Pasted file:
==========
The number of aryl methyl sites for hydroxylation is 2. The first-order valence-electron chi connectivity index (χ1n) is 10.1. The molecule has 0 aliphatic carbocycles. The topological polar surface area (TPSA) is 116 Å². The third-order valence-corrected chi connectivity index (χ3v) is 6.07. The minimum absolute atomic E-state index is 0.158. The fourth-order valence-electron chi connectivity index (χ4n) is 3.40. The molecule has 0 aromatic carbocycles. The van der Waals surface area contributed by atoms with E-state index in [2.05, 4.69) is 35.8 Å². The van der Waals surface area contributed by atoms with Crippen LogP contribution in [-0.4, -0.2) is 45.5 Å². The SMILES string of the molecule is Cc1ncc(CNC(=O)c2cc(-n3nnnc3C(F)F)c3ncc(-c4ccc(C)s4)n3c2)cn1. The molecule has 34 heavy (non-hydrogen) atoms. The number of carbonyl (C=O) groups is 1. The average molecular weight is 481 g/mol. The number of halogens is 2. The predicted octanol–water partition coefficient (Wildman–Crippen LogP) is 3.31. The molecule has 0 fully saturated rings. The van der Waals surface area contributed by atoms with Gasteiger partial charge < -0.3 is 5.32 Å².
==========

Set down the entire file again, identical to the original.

The number of aryl methyl sites for hydroxylation is 2. The first-order valence-electron chi connectivity index (χ1n) is 10.1. The molecule has 0 aliphatic carbocycles. The topological polar surface area (TPSA) is 116 Å². The third-order valence-corrected chi connectivity index (χ3v) is 6.07. The minimum absolute atomic E-state index is 0.158. The fourth-order valence-electron chi connectivity index (χ4n) is 3.40. The molecule has 0 aromatic carbocycles. The van der Waals surface area contributed by atoms with E-state index in [2.05, 4.69) is 35.8 Å². The van der Waals surface area contributed by atoms with Crippen LogP contribution in [-0.4, -0.2) is 45.5 Å². The SMILES string of the molecule is Cc1ncc(CNC(=O)c2cc(-n3nnnc3C(F)F)c3ncc(-c4ccc(C)s4)n3c2)cn1. The molecule has 34 heavy (non-hydrogen) atoms. The number of carbonyl (C=O) groups is 1. The average molecular weight is 481 g/mol. The number of halogens is 2. The predicted octanol–water partition coefficient (Wildman–Crippen LogP) is 3.31. The molecule has 0 fully saturated rings. The van der Waals surface area contributed by atoms with Gasteiger partial charge < -0.3 is 5.32 Å².